But the situation for pilots is worse for JetBlue than for many other US carriers. The airline now expects high pilot attrition rates for the first four years that crew members fly for JetBlue, Geraghty said. In other words: it’s become a kind of farming team for the Big 3 – American, Delta Air Lines and United Airlines – rather than a long-term career for Airmen.
“Historically, JetBlue has been a destination carrier for airline professionals. And yet now it looks like for some it may be a stepping stone,” Deutsche Bank analyst Michael Linenberg said on the call Tuesday.
Geraghty and other executives have pushed back against characterizing JetBlue as a “stepping stone” to jobs at other airlines – a role typically reserved for regional carriers, such as Cape Air or Mesa Airlines. However, she acknowledged that JetBlue now includes high attrition rates in its long-term staffing and capacity plans. Some pilots, for example, want to fly jumbo jets, like the Airbus A350 or the Boeing 787, and leave JetBlue for jobs where they can fly those types, she added.
“Access to pilots is really becoming the driving factor in the growth of the industry over the next few years,” said JetBlue CEO Robin Hayes.
The “a few years” delay is the longest a US airline executive has given to the pilot shortage. American Airlines executives expect their the training backlog will be eliminated by the end of the year, while regional Republic Airways executives believe the situation won’t calm down until mid-2023. In addition to JetBlue, Alaska AirlinesAmerican and Spirit Airlines have all cut their 2022 capacity forecasts due to problems hiring or training pilots.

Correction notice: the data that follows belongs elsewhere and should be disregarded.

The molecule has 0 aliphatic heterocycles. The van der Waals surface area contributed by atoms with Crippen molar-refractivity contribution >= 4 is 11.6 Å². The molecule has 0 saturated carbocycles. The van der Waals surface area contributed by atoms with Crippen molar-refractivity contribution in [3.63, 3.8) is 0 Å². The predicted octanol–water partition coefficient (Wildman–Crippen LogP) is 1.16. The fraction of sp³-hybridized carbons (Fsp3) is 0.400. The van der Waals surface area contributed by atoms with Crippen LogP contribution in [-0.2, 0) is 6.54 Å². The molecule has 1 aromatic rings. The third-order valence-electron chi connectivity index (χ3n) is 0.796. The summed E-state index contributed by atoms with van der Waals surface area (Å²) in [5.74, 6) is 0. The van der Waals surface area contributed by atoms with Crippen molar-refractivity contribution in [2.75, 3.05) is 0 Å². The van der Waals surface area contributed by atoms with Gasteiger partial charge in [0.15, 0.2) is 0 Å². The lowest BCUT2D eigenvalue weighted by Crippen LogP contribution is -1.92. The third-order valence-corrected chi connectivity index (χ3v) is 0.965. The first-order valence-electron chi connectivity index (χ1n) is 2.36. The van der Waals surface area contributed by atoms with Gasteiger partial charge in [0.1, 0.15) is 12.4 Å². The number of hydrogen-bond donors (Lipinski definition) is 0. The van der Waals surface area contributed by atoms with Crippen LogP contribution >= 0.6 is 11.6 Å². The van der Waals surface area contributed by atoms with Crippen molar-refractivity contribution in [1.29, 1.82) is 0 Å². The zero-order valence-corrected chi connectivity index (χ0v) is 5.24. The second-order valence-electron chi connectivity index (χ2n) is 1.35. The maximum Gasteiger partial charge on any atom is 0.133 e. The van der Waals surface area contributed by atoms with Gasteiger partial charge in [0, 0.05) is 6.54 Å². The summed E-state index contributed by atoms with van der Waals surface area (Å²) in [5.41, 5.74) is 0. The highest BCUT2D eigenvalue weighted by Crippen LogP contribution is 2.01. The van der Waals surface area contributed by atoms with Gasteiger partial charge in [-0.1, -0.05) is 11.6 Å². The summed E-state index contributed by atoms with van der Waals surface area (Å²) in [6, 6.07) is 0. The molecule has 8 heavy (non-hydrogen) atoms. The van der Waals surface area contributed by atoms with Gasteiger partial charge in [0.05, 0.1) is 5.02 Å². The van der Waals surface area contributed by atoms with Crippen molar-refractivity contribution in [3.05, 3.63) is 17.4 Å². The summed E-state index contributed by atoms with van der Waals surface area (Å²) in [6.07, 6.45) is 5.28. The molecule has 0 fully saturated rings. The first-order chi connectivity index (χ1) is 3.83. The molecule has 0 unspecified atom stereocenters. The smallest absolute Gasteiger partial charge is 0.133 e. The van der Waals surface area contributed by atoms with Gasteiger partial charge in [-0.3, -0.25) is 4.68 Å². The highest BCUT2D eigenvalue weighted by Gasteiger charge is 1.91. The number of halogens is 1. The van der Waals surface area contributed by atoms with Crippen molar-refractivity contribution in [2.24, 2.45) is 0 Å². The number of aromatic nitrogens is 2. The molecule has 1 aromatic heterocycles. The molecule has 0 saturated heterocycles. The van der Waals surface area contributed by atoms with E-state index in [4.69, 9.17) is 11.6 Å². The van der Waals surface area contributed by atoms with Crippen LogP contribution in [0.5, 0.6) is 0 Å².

Raymond James analyst Savanthi Syth estimates that US airlines will hire around 13,000 new pilots a year this year and in 2023. However, the current training and certification process only produces around 5,000 to 7,000. new pilots per year.
Both Alaska and United have established flight schools to increase the number of pilots. However, programs generally take several years to produce new crew members. JetBlue has several career path programs, including one with Cape Air.
JetBlue executives said despite the pilot’s situation, its capacity reductions and other preparedness efforts will translate into operational reliability for travelers this summer.
And the numbers
JetBlue reported a net loss of $255 million in the first quarter. Revenue fell 7.3% from 2019 to $1.7 billion on a 17% increase in expenses to $2.1 billion. Unit costs excluding fuel increased by 13.9% compared to 2019. Passenger traffic fell by 14% on 0.3% less capacity.
Hayes declined to comment on JetBlue’s pending bid to acquire Spirit. He referred questions about a decision timeline to the Florida-based discounter, who said he was considering JetBlue’s offer more than one from Frontier Airlines.
Looking ahead, the combination of additional spending in April and slowing capacity growth means JetBlue is forecasting a second-quarter loss despite record revenues. Non-fuel unit costs are expected to increase by 15-17% compared to 2019.
“I think 2023 will be the first year where we actually count against the previous year as opposed to 2019,” Hayes said in a sign that JetBlue wrote off 2022 as another so-called recovery year.